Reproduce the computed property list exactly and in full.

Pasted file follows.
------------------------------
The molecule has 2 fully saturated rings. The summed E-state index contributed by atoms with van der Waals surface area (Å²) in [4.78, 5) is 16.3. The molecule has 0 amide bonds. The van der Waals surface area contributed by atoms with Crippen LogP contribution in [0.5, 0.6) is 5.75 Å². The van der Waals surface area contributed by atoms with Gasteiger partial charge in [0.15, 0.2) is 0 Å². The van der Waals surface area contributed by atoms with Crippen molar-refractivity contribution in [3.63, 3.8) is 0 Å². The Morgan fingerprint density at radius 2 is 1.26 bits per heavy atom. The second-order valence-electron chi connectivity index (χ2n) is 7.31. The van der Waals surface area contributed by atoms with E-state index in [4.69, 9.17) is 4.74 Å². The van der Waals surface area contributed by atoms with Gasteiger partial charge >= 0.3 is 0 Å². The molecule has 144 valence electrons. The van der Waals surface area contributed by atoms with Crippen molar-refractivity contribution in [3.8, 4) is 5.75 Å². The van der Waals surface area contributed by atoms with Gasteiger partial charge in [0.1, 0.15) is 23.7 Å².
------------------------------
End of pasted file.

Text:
The molecule has 2 fully saturated rings. The summed E-state index contributed by atoms with van der Waals surface area (Å²) in [4.78, 5) is 16.3. The molecule has 0 amide bonds. The van der Waals surface area contributed by atoms with Crippen LogP contribution in [0.5, 0.6) is 5.75 Å². The van der Waals surface area contributed by atoms with Gasteiger partial charge in [0.15, 0.2) is 0 Å². The van der Waals surface area contributed by atoms with Crippen molar-refractivity contribution in [3.63, 3.8) is 0 Å². The Morgan fingerprint density at radius 2 is 1.26 bits per heavy atom. The second-order valence-electron chi connectivity index (χ2n) is 7.31. The van der Waals surface area contributed by atoms with E-state index in [4.69, 9.17) is 4.74 Å². The van der Waals surface area contributed by atoms with Gasteiger partial charge >= 0.3 is 0 Å². The molecule has 144 valence electrons. The van der Waals surface area contributed by atoms with Crippen molar-refractivity contribution in [3.8, 4) is 5.75 Å². The van der Waals surface area contributed by atoms with Gasteiger partial charge in [0.1, 0.15) is 23.7 Å².